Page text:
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Boyd Matheson headlines Eccles School of Business’s TOP Talk

Through its Initiative on Government Improvement and the Executive Education program, the University of Utah’s David Eccles School of Business hosted a Top Operations & Performance (TOP) Talk on May 16, an event that featured Boyd Matheson as the keynote speaker and honored Jonathan Ball as the inaugural TOP Performer of the Year.

Host of KSL NewsRadio’s “Inside Sources,” Matheson previously served as chief of staff for U.S. Sen. Mike Lee (R-Utah), opinion editor and head of strategic reach at the Deseret News, Symantec’s director of corporate communication and president of the Sutherland Institute nonprofit think tank.

PHOTO CREDIT: David Eccles School of Business

Boyd Matheson

Ball is a Utah legislative fiscal analyst and Kem C. Gardner Policy Institute senior advisor.

Matheson gave a multifaceted presentation on how governmental entities and private-sector companies alike can simultaneously simplify their approaches to maximize impact while also expanding their vision and offerings to generate growth.

Regarding the former, he recounted a conversation he had decades ago in Japan with a 94-year-old man who left him with a proverb of sorts: “Elephants don’t bite, but fleas do.” The message? The big things tend to take care of themselves, while it’s the little things that often hold us back or propel us forward. To that end, Matheson recommended an approach of leaning into simplicity and avoiding over-complication.

As for the growth component, he noted that most organizations begin with a commodity, which then yields a product, which subsequently necessitates a service—and that all too often, that’s where everything stops.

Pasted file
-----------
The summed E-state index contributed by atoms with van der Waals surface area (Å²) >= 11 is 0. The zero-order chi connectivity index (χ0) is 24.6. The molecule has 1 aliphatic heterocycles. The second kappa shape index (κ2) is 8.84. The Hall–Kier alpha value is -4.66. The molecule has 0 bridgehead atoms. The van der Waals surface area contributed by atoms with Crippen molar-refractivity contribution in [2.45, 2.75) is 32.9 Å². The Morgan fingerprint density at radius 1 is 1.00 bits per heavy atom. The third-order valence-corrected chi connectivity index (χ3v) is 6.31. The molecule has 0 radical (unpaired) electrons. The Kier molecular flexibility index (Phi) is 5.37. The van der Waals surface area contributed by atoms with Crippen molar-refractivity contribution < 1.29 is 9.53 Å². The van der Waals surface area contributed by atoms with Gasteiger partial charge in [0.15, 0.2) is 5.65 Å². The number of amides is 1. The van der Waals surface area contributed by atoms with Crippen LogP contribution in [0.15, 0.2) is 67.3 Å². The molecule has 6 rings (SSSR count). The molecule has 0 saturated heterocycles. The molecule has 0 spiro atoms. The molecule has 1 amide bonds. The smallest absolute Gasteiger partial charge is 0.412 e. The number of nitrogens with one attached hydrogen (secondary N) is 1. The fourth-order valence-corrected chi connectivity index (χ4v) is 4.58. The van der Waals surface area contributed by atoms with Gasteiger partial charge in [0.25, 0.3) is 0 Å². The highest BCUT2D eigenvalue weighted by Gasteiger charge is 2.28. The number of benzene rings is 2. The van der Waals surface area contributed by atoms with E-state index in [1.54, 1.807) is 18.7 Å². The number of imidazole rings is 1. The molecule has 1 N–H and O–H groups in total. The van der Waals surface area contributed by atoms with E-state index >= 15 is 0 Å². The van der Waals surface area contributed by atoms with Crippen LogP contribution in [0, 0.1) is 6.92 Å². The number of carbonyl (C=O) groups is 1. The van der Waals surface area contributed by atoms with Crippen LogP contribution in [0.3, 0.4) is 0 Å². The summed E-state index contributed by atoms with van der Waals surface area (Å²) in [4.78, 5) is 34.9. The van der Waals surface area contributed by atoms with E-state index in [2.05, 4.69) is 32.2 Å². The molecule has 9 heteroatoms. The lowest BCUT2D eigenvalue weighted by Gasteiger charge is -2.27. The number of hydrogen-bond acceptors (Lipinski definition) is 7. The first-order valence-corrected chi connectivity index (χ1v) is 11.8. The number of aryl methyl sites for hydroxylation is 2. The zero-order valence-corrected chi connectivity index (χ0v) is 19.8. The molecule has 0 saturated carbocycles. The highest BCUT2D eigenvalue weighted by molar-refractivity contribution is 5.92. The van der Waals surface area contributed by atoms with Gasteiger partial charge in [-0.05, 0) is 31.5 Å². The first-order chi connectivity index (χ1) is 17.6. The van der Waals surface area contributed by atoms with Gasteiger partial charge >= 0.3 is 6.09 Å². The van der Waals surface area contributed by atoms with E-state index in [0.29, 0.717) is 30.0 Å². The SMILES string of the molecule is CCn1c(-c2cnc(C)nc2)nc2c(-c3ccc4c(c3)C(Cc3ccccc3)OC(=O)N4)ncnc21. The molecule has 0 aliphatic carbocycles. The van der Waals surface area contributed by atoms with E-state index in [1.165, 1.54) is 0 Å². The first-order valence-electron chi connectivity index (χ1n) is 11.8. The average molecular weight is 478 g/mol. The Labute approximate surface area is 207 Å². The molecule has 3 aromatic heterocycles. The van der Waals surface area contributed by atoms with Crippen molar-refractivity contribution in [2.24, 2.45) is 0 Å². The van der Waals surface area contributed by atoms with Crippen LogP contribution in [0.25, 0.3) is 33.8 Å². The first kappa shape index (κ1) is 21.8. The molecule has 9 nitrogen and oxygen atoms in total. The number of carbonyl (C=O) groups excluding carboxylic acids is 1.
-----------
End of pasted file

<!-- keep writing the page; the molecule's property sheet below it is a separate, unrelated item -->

“It’s part of the innovator’s dilemma: You get so busy doing the day-to-day that that’s all you do is the day-to-day,” said Matheson. “So you never really progress, you don’t innovate, you don’t move forward.”

The most successful organizations, he explained, operate on two additional levels: experience and transformation. By turning a product or service into an experience for customers, and, beyond that, into a transformational movement, entities can avoid getting stagnant.

Matheson’s final two bits of advice for organizational leaders: First, rather than exclusively hiring specialists, institutions “need people who can connect the dots,” people who can look beyond their narrow purview, ignore existing silos, and create solutions through innovation. Second, be “radically curious.” Look at your systems and ask questions—‘Why is it that we do it that way?’ and ‘How long have we done it like that?’ for instance.

TOP certificate course instructors Glen Schmidt, Staci Ghneim and Kristen Cox followed with their own presentations, with Cox drawing rapt attention from attendees as she emphasized designing the right solutions for the right people and thus addressing systemic causes rather than offering general solutions that merely mirror the surface-level effects of a problem.

PHOTO CREDIT: David Eccles School of Business

Jonathan Ball

Finally, Ball was recognized for the impact he’s had in strengthening Utah’s budget and economy with his work for the Utah Legislature, before taking the floor to drive home the practical applications of the theories that the TOP program teaches.

The May 14 meeting of the Legislature’s Executive Appropriations Committee (the body’s top brass who make final decisions on budgets) marked a crucial turning point for accountability in governmental spending, he explained.

Each May meeting of the group typically entails a wrap-up session that includes a recap of how the public’s money was spent. But, “For the first time, on Tuesday, we also talked about how we’re going to measure better the outcomes that we’re purchasing with that money,” Ball said.

There was an acknowledgment, he added, that existing benchmarks for appraising the performance of fiscal allocation decisions were woefully lacking, and that too few measurable targets were in existence. The legislature is now taking overdue steps to enhance such analyses.

“The whole purpose of why you’re coming to this class is to change the conversation,” Ball said. “We talk so much—at least in my job—about how much money we can spend … but we don’t talk a ton about what we’re buying with that money.”

To learn more about the Top Operations & Performance certificate program, contact Andrew Wilkinson at in Executive Education or Staci Ghneim at in the Initiative on Government Improvement. Registration is currently open for the next course offered Sept. 9-12.